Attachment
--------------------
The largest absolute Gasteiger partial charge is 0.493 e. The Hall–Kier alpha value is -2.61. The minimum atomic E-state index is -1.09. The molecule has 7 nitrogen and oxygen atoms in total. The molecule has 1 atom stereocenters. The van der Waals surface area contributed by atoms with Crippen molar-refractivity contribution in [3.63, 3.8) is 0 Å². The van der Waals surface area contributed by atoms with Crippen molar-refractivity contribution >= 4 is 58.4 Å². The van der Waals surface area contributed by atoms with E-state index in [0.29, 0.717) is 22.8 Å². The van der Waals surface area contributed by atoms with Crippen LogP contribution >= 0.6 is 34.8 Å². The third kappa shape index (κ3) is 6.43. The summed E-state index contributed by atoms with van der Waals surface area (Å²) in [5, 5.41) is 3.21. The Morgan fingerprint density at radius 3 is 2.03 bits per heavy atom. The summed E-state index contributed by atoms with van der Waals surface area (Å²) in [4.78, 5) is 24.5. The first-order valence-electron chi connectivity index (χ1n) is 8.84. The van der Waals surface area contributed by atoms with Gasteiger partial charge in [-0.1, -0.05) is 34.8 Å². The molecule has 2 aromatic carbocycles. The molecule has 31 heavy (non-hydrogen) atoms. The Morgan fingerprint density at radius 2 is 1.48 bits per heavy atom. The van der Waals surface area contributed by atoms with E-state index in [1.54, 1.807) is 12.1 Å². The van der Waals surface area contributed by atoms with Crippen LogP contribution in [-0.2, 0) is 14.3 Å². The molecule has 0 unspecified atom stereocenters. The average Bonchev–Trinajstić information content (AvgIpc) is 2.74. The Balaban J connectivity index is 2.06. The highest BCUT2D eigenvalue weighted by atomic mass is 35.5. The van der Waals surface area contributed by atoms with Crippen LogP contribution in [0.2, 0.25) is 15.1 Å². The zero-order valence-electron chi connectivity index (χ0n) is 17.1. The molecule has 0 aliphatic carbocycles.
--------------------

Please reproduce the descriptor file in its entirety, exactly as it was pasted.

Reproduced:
The largest absolute Gasteiger partial charge is 0.493 e. The Hall–Kier alpha value is -2.61. The minimum atomic E-state index is -1.09. The molecule has 7 nitrogen and oxygen atoms in total. The molecule has 1 atom stereocenters. The van der Waals surface area contributed by atoms with Crippen molar-refractivity contribution in [3.63, 3.8) is 0 Å². The van der Waals surface area contributed by atoms with Crippen molar-refractivity contribution >= 4 is 58.4 Å². The van der Waals surface area contributed by atoms with E-state index in [0.29, 0.717) is 22.8 Å². The van der Waals surface area contributed by atoms with Crippen LogP contribution >= 0.6 is 34.8 Å². The third kappa shape index (κ3) is 6.43. The summed E-state index contributed by atoms with van der Waals surface area (Å²) in [5, 5.41) is 3.21. The Morgan fingerprint density at radius 3 is 2.03 bits per heavy atom. The summed E-state index contributed by atoms with van der Waals surface area (Å²) in [4.78, 5) is 24.5. The first-order valence-electron chi connectivity index (χ1n) is 8.84. The van der Waals surface area contributed by atoms with Gasteiger partial charge in [-0.1, -0.05) is 34.8 Å². The molecule has 2 aromatic carbocycles. The molecule has 31 heavy (non-hydrogen) atoms. The Morgan fingerprint density at radius 2 is 1.48 bits per heavy atom. The van der Waals surface area contributed by atoms with E-state index in [1.54, 1.807) is 12.1 Å². The van der Waals surface area contributed by atoms with Crippen LogP contribution in [-0.2, 0) is 14.3 Å². The molecule has 0 unspecified atom stereocenters. The average Bonchev–Trinajstić information content (AvgIpc) is 2.74. The Balaban J connectivity index is 2.06. The highest BCUT2D eigenvalue weighted by atomic mass is 35.5. The van der Waals surface area contributed by atoms with Crippen LogP contribution in [0.2, 0.25) is 15.1 Å². The zero-order valence-electron chi connectivity index (χ0n) is 17.1. The molecule has 0 aliphatic carbocycles.